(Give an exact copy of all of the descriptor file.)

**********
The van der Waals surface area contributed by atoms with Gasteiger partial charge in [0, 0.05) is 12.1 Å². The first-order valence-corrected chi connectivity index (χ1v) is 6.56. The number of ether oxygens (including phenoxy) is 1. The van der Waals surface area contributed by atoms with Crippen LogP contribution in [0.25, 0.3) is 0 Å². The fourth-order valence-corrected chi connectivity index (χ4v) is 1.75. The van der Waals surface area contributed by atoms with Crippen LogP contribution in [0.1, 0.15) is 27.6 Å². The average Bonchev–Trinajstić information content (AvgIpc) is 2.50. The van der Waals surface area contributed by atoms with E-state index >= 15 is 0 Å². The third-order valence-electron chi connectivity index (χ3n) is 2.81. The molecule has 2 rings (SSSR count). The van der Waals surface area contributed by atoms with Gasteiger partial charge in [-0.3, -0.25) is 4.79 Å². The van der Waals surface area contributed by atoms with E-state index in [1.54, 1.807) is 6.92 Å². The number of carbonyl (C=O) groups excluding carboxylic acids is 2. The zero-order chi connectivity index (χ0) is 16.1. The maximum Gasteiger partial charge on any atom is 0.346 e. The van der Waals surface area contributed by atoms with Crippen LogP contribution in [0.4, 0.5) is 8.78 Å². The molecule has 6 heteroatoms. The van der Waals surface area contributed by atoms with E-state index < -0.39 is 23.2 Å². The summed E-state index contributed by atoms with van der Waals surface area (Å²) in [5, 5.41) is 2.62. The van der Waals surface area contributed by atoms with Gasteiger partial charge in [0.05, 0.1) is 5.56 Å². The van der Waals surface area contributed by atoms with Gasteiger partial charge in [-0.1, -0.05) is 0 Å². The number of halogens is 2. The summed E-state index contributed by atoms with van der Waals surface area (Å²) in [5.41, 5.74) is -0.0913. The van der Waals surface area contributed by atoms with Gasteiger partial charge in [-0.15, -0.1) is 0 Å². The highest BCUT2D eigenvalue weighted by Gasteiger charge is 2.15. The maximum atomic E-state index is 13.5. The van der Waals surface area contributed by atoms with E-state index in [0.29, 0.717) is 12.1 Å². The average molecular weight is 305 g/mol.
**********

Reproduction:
The van der Waals surface area contributed by atoms with Gasteiger partial charge in [0, 0.05) is 12.1 Å². The first-order valence-corrected chi connectivity index (χ1v) is 6.56. The number of ether oxygens (including phenoxy) is 1. The van der Waals surface area contributed by atoms with Crippen LogP contribution in [0.25, 0.3) is 0 Å². The fourth-order valence-corrected chi connectivity index (χ4v) is 1.75. The van der Waals surface area contributed by atoms with Crippen LogP contribution in [0.1, 0.15) is 27.6 Å². The average Bonchev–Trinajstić information content (AvgIpc) is 2.50. The van der Waals surface area contributed by atoms with E-state index >= 15 is 0 Å². The third-order valence-electron chi connectivity index (χ3n) is 2.81. The molecule has 2 rings (SSSR count). The van der Waals surface area contributed by atoms with Gasteiger partial charge in [-0.3, -0.25) is 4.79 Å². The van der Waals surface area contributed by atoms with E-state index in [1.54, 1.807) is 6.92 Å². The number of carbonyl (C=O) groups excluding carboxylic acids is 2. The zero-order chi connectivity index (χ0) is 16.1. The maximum Gasteiger partial charge on any atom is 0.346 e. The van der Waals surface area contributed by atoms with Crippen LogP contribution in [0.4, 0.5) is 8.78 Å². The molecule has 6 heteroatoms. The van der Waals surface area contributed by atoms with E-state index < -0.39 is 23.2 Å². The summed E-state index contributed by atoms with van der Waals surface area (Å²) in [5, 5.41) is 2.62. The van der Waals surface area contributed by atoms with Gasteiger partial charge in [0.05, 0.1) is 5.56 Å². The van der Waals surface area contributed by atoms with Gasteiger partial charge in [-0.1, -0.05) is 0 Å². The number of halogens is 2. The summed E-state index contributed by atoms with van der Waals surface area (Å²) in [5.41, 5.74) is -0.0913. The van der Waals surface area contributed by atoms with Gasteiger partial charge in [-0.15, -0.1) is 0 Å². The highest BCUT2D eigenvalue weighted by Gasteiger charge is 2.15. The maximum atomic E-state index is 13.5. The van der Waals surface area contributed by atoms with E-state index in [0.29, 0.717) is 12.1 Å². The average molecular weight is 305 g/mol.